Effective June 3, 2015, the U.S. Consumer Product Safety issued a new safety rule for seasonal and decorative lights, allowing the agency to remove hazardous products from the market more effectively.
According to an Electrical Safety Foundation International consumer survey conducted in 2013, more than 86 percent of American homes are decorated during the holidays. The survey also found that nearly two third of the respondents use electric lighted displays for indoor decorations and half used electric lighted displays for outdoor decorations.
Seasonal and decorative lighting products include lighted decorations, such as stars, wreaths, electric candles without shades, light sculptures, blow-molded (plastic) figures and animated figures incorporating lights. Under the new rule, if these products lack any of three readily observable characteristics described in the UL 588 voluntary standard─minimum wire size, sufficient strain relief, or overcurrent protection─CPSC will deem the products to present a substantial product hazard to consumers. The new rule streamlines CPSC’s ability to stop shipments of nonconforming decorative lights at U.S. ports of entry and secure recalls for hazardous lights that have been sold.
While the new rule doesn’t place additional requirements on manufacturers to do additional testing or paperwork, the agency hopes it will improve safety since seasonal and decorative lighting products have been responsible for hundreds of fire- and shock-related deaths and injuries over the years. CPSC is aware of 132 fatal incidents that occurred from 1980 through 2014 which led to 258 deaths, and 1,405 nonfatal incidents associated with seasonal and decorative lighting products.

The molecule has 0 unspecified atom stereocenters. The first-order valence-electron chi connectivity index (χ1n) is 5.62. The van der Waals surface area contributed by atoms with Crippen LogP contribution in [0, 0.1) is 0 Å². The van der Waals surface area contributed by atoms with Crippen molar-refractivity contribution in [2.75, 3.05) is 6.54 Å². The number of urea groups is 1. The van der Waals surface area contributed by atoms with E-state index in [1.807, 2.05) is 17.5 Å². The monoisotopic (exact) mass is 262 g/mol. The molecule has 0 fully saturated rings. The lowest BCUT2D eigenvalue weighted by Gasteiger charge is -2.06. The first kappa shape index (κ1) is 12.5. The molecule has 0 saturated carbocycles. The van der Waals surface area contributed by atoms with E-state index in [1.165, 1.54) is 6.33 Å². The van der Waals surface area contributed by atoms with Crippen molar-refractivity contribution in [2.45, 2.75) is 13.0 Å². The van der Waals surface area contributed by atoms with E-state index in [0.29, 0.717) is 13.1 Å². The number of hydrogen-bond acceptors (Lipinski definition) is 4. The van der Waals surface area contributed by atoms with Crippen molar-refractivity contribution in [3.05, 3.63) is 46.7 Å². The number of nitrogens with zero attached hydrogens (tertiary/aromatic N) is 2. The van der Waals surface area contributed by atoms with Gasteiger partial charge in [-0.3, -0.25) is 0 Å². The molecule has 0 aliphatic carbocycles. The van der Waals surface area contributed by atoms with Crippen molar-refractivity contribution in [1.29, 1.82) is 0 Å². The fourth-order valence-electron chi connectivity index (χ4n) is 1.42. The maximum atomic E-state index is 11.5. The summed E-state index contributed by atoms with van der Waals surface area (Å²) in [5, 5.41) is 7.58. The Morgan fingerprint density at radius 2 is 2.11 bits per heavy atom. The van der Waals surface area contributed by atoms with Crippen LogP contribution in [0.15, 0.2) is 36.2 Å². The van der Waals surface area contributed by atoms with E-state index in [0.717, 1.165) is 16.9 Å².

Since 1974, CPSC staff has announced 47 voluntary recalls of seasonal and decorative lighting products, involving a total of 3.6 million units. In addition to product recalls, CPSC staff has stopped at least 127 shipments of non-compliant seasonal and decorative lighting products at the ports, involving about 31 companies and a total of about 200,000 lighting units.
Over the years since that time, a voluntary standard was put in place and the average number of incidents and deaths relating to seasonal and decorative lighting products declined. The new rule incorporates elements of the voluntary standard and will streamline CPSC’s efforts to prevent the distribution and sale of nonconforming seasonal and decorative lighting products.
The Consumer Product Safety Improvement Act of 2008 (CPSIA) provided CPSC with the authority to specify, by rule, for any consumer product or class of consumer products, characteristics whose existence or absence shall be deemed a substantial product hazard.
Due to the Commission’s ruling that lights lacking any of these safety characteristics are a substantial product hazard, manufacturers, importers, distributors and retailers must report these hazards to the CPSC. Such lighting products are also subject to corrective action and now must be refused admission into the United States. Additionally, U.S. Customs and Border Protection is authorized to seize nonconforming lighting products offered for import.
Was this article valuable?
Here are more articles you may enjoy.